Mosaic Authorship of Deuteronomy 34: Plausible or Preposterous?

Did Moses write the last chapter of Deuteronomy?

In the vein of redaction criticism, it is commonly claimed that Mosaic authorship of Deuteronomy 34 is impossible or implausible, because it records Moses’ death. The difficulty, most claim, is that someone (i.e., Moses) would record the details of his death before he actually died. It’s cryptic at worst; weird at best. Imagine writing your own obituary and knowing the exact circumstances surrounding your death.

But in fact, it seems that that is what happened, according to Deut 32:48-52. And I am not the only one to hold this view (see, for example, this detailed article by Bill Barrick, who also argues for Mosaic authorship of Deut 34). This section (Deut 32:48-52) begins by stating that Yahweh spoke directly to Moses. There are two commands he gives Moses in this speech: 1) go up Mount Nebo, and 2) die there on the mountain. He further provides Moses the reason for these commands: his sin at the waters of Meribah-kadesh (cf. Num 20:1-13; 27:14). In fact, this judgment against Moses had already been given to Moses a number of times already. So even before Deut 34, there is evidence that Moses already knew of his impending death and the reasons for it.

Furthermore, there is nothing logically dissonant in Deut 34 that would indicate that Moses did not write it. If we assume that Moses received divine revelation throughout the majority of his time as the prophet of Israel, why wouldn’t we suspect that this divine revelation continued until the end of his life? “It’s just weird” doesn’t seem to justify appropriating just this chapter to a later writer or redactor. A future full-length article may be warranted to flesh out my view on this and respond to appropriate objections to this view, but if divine revelation was a major part of Moses’ ministry as prophet, I don’t see a problem seeing Moses as completing Deuteronomy shortly before his death. That Moses claiming himself to be an incomparable prophet in Israel’s history as being prideful seems to me a misunderstanding of what pride actually is.

Having said this, however, there are some who would claim that a non-Mosaic authorship of Deuteronomy has bearing on the doctrines of inspiration and inerrancy. I am not of that persuasion. I want to affirm that, in my mind, I don’t see any inconsistencies with someone advocating a non-Mosaic authorship of Deut 34 and at the same time accepting its inerrancy and inspiration. But just to be clear, to answer the question to begin this post, yes, I believe he did write his own obituary. But he had done much weirder things as Yahweh’s prophet.


Published by Dave Yoon

Slave of Jesus Christ.

10 thoughts on “Mosaic Authorship of Deuteronomy 34: Plausible or Preposterous?

  1. Interesting thoughts, Dave. I would hold that an editor completed the book with this obituary and not see any tension with so-called high views of Scripture. The OT canon is one completed by editing and so I’m not concerned that this obituary could have been placed there by an inspired editor.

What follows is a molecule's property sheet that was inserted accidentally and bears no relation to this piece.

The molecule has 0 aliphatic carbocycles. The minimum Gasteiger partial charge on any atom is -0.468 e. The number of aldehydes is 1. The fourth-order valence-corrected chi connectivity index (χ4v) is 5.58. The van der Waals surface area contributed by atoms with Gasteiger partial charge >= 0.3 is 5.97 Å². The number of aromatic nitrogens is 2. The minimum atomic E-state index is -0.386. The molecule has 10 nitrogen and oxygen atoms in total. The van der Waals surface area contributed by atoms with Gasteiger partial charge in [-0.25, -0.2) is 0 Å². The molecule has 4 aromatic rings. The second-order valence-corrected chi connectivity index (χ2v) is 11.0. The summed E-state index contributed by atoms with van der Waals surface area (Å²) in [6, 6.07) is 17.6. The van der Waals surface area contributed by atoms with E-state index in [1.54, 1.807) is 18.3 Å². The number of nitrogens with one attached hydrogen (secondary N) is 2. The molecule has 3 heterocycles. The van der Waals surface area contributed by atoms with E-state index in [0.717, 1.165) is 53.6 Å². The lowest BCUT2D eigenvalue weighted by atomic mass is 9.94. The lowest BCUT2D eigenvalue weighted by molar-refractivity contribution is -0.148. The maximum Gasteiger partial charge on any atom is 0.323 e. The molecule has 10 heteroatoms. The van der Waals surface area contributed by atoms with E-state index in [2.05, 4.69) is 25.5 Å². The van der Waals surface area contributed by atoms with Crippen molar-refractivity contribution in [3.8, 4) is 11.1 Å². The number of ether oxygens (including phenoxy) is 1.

Are you arguing for the Mosaic authorship on the basis of later texts that claim the Torah to be written by Moses? I didn’t see you mention them here as part of your argument. Without those texts it makes me wonder what the need is to defend Mosaic authorship in the first place. If I have read you properly, your argument basically reads that because Moses was told he would die on the mountain he *could* have written his obituary before he died and there is nothing logically dissonant about that.

    You mention that saying “it’s just weird” doesn’t justify pushing it to a later editor/redactor, but on the flip side, there should be a good reason to believe someone *would* write something as strange as they’ve written when the simpler answer would be to accept that it’s not Moses writing about Moses in the third person and about his actual death of all things. I haven’t thereby proven anything, I’m just skeptical of your approach 🙂


  2. Hey Andrew, thanks for reading and commenting here. I appreciate your thoughts on this subject.

    In answer to your question, I would take the common understanding (or what seems to be the common understanding) of the NT writers that Moses was responsible for the Torah. Knowing that ancient Jewish scholarship was extremely careful regarding the Torah (almost to the point of bibliolatry, as we might say today), I would hesitate to take any theory that considers redaction of what they considered holy writ. By that I mean that I find it implausible that ancient Judaism would allow and accept redaction of any kind of what they thought to be God’s Word. We see this evident in their textual criticism practices to a degree. Now, it’s entirely possible that the phrase “Moses and the Prophets” was a simple designation for the Old Testament (certainly “Moses, Prophets, and Writings” is) and non-commital to precise authorship, but I’d prefer to make assumptions based on ancient testimony (or indication of ancient testimony) that Moses is responsible for the Torah rather than later theories of redaction criticism.